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With Fresh Guidance, US FDA Aims For Consistency In Device Facility Inspections

Executive Summary

A new draft guidance document from the agency says domestic inspections should occur over a brisk three to six consecutive days, alleviating a pain point for device firms that say some agency investigators traipse in and out of an audit, sometimes causing inspections to drag on for weeks.

US FDA is committing to inspecting domestic facility inspections over three to six consecutive days, alleviating a pain point for device-makers that say some agency investigators pop in and out of an audit, sometimes causing inspections to drag on for weeks.

FDA's plan is outlined in a new draft guidance document, "Review and Update of Device Establishment Inspection Processes and Standards," released March 29. The agency was directed by 2017's FDA Reauthorization Act (FDARA) to write the short, six-page guidance, the goal of which is to bring more consistency to the inspection process.

"Unless an investigator or the firm identifies a reason that additional time is needed … inspections of both domestic and foreign device establishments should take place with a standard timeframe and occur over consecutive business days," the guidance says.

FDA already has in place a tool to guide investigators to inspect within a brisk three- to five-day window: the Quality System Inspection Technique. QSIT is designed to make sure that investigators look at the most important compliance issues and ask pertinent questions linked to four major quality system subsystems: management controls, corrective and preventive action (CAPA), design controls, and production and process controls.

While investigators typically meet the QSIT timeframe for foreign-based inspections where travel time is limited to a set number of consecutive days, it has not always been adhered to in the past for domestic audits.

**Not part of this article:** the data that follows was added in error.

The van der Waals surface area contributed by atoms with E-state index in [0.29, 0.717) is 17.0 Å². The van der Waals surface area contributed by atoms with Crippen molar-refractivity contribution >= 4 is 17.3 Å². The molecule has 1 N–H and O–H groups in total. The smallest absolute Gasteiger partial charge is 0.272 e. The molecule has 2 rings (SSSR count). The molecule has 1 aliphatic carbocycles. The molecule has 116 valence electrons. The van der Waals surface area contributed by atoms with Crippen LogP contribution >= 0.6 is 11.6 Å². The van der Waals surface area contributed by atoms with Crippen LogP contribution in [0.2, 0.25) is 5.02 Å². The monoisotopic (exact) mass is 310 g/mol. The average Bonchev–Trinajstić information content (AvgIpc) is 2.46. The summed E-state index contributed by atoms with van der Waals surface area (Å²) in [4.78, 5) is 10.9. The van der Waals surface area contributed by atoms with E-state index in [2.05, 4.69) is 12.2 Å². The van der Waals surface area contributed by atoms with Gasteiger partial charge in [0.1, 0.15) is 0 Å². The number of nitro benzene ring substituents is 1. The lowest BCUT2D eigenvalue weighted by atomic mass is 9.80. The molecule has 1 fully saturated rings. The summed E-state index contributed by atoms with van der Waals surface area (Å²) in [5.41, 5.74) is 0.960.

Domestic firms can expect to be notified no fewer than five days in advance of an inspection.

FDA's draft guidance does give investigators leeway to lengthen an inspection, however: "It may be necessary to extend the duration of an inspection for a number of reasons, including for FDA to follow up on post-market safety information such as recalls, Medical Device Reports and complaints received by the agency."

If an extension is warranted, the document says, the investigator will verbally communicate that to the manufacturer during the inspection.

Further, "the estimated duration for each inspection should be shared with the firm at the time of pre-announcement" of an inspection, the guidance notes.

5-Day Notice Before Inspection

FDA's guidance says domestic firms can expect to be notified no fewer than five days in advance of a routine inspection. (The agency still gives itself the authority to conduct unannounced for-cause audits.)

"The pre-announcement for foreign inspections may be more than five days due to requirements of particular country clearances," the draft says.

But that's no change from FDA's current policy, which gives domestic companies a five-working-day notice, while overseas firms are given more time – they're contacted by the agency weeks in advance of an audit so international travel can be arranged, giving those firms more time to prepare.

The draft guidance notes that a pre-announcement notice from FDA should "include information about the type and nature of the inspection, such as whether the inspection is scheduled as abbreviated, comprehensive or pre-approval" – also not a significant departure from current agency policy.

And, "to the extent possible, FDA should also provide advance notice of some records that may be requested during the inspection," the document says.

Open Line Of Communication

Finally, the draft says investigators should verbally communicate with the most responsible person at a company – an "owner, operator or agent in charge of the establishment" – about the status of the audit.

"When time and circumstances permit, investigators should make every reasonable effort to discuss all observations with the management of the establishment as they are observed, or on a daily basis, to minimize errors and misunderstandings," the guidance notes.

FDA says it will revise its Investigations Operations Manual and training materials "where necessary" to incorporate promises made in the guidance.

Stakeholders can comment on the draft through May 28 at www.Regulations.gov under docket No. FDA-2019-D-0914.

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